Jeremiah Humphries’ art includes a few steam- and dieselpunk pieces, including a drawing of Nemo’s Nautilus and a railway gun that seems inspired by Nazi Germany’s Landkreuzer.Continue reading “The Art of Jeremiah Humphries”
At a glance, you would not expect the Zeeuws Museum to be home to such a relevant treasure trove, but that just goes to show that looks can be deceiving. Continue reading “Zeeuws Museum”
71 ago today, British India was split in two, creating the nations of India and Pakistan, which have been at each other’s throats since.
The partition was carried out a little-known British civil servant, Cyril Radcliffe. A lawyer by training, Radcliffe was given the impossible task of dividing the subcontinent into Hindu- and Muslim-majority states. Continue reading “The Impossible Partition of India”
Echoes of Aether, the sequel to Shades of Aether (our review here), sees the return of the characters we came to know and love in the first installment.
This time, Amethyst Forester and her friends end up at the estate of Lord Montgomery, a member of the nobility with his own plots and schemes, on top of everything else going on. Making Echoes of Aether a steampunk country-house mystery to enjoy, with added romance and all sorts of plot twists for good measure. Continue reading “Echoes of Aether”
In the late nineteenth and early twentieth century, Canada’s railway companies built grand hotels along the routes of the country’s burgeoning rail network. Many of these hotels were built in French château- and Scottish baronial-inspired styles, rich in dormers, towers and turrets.
When air travel started to compete with the railways in the second half of the twentieth century, many of the hotels struggled. Some were closed and torn down. The ones that survived are now national landmarks.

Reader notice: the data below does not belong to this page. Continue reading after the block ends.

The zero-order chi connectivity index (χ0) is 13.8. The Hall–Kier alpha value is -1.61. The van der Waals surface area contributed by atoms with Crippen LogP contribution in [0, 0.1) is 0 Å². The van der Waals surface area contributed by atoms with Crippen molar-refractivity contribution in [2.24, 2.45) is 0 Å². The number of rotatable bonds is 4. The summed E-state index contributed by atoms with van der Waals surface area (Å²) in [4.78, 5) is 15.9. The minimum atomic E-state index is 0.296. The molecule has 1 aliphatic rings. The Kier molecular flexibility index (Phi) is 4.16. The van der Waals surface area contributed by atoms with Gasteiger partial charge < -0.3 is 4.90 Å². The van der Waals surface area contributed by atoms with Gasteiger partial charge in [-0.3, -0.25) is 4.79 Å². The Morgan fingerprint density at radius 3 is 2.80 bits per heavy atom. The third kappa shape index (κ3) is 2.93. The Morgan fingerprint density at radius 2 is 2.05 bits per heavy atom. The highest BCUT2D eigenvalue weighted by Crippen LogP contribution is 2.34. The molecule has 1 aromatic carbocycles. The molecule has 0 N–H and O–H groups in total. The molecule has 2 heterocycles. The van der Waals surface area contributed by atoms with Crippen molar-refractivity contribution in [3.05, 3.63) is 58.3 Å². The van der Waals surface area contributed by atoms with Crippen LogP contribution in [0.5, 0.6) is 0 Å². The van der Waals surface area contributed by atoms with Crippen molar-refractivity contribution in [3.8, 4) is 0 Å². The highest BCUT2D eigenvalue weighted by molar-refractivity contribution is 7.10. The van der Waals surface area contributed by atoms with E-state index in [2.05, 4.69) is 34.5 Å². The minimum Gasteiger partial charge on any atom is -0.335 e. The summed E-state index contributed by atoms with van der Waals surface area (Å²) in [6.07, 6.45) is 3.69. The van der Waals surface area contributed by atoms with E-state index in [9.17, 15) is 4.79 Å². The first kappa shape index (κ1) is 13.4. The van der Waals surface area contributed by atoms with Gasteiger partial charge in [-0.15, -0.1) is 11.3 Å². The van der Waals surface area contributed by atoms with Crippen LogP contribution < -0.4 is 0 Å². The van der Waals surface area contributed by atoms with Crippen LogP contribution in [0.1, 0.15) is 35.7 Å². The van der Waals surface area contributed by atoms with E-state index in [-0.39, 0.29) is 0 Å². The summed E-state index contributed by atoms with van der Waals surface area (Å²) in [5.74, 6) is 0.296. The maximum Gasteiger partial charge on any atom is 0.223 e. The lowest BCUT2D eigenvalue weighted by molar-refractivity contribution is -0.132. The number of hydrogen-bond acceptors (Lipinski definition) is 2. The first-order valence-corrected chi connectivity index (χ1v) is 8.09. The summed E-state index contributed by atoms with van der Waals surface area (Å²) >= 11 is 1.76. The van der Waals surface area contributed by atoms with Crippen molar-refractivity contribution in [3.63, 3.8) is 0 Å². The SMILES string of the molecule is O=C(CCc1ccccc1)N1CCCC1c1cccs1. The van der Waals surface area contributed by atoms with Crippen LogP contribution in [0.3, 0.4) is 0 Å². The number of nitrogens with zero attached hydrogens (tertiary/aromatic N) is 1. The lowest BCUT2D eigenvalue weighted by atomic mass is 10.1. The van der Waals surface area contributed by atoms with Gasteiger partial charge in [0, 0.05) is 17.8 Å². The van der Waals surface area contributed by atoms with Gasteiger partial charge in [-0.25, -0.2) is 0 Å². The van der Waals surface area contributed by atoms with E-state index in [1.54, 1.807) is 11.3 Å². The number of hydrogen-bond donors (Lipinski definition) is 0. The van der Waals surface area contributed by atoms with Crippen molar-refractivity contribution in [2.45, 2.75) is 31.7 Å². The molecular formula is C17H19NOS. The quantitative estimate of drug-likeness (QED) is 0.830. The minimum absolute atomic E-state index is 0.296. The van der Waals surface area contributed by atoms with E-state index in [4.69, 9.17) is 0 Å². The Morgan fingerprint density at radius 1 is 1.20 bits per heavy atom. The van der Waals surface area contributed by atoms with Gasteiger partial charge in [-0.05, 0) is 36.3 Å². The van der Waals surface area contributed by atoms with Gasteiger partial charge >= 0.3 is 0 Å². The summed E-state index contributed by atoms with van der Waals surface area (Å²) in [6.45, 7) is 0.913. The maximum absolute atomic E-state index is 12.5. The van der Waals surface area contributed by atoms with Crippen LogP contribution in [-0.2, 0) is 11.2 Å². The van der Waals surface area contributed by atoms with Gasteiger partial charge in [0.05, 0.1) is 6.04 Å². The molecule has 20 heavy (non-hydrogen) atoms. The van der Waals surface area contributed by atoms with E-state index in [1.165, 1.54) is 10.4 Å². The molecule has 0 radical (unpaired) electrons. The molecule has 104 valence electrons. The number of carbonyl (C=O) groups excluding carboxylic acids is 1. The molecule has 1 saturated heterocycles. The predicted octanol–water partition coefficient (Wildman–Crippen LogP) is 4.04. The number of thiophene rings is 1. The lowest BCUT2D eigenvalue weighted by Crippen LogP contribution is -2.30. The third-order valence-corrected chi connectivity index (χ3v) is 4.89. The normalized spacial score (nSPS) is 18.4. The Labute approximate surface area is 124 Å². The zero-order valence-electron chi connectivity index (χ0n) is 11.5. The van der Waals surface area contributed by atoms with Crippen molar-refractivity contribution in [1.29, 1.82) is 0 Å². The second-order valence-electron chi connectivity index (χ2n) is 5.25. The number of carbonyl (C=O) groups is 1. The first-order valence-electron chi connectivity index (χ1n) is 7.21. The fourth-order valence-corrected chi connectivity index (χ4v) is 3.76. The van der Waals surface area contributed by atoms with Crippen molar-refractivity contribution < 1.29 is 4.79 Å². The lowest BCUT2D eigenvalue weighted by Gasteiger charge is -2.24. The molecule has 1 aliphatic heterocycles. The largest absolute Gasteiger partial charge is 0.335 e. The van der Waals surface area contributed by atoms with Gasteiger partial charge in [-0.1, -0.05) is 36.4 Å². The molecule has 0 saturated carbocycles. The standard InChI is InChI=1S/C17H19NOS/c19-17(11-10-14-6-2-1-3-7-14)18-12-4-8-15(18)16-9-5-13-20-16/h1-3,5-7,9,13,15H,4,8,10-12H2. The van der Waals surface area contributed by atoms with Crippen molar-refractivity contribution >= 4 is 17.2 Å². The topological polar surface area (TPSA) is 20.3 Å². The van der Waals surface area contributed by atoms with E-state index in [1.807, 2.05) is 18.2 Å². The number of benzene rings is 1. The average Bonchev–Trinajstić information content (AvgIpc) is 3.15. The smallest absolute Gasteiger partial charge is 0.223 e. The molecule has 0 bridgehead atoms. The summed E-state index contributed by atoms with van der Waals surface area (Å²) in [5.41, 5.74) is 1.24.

Let us take you on a tour of the grandest of Canada’s railway hotels. Continue reading “The Grandest of Canada’s Railway Hotels”
Those who follow Brian Kesinger on social media undoubtedly remember his mermaid drawings for Mermay a while back. These popular images have now been bundled in a coffee-table book, Brian Kesinger’s Inked Tails.
Inked Tails is a fun, all-ages book, focusing mostly on mermaids, with the image on one page and a few lines about the character on the opposite.
It’s great for just looking at beautiful art, when you want a very quick read or to read with kids.Continue reading “Brian Kesinger’s Inked Tails”
Nicole Cardiff’s is a world of steampunk adventure: archeologists exploring ancient ruins, adventurers in a dragon-infested lost world, sky pirates and — of course — robots.Continue reading “The Art of Nicole Cardiff”
Comic Con Gent took place last weekend at the ICC in Ghent, Belgium, and was, once again, the annual place to be if you enjoy a smaller and less crowded popular culture convention that is very welcoming to steampunks and dieselpunks.
While it is a popular culture event in general, offering the usual fair of fandoms, cosplay, famous guests and delicious food (they really do have a good food variety!), Comic Con Gent always has a fair number of ‘punk visitors and stands catering to them.
Without further ado, here are the photos from another splendid edition! Continue reading “Steampunk at Comic Con Gent”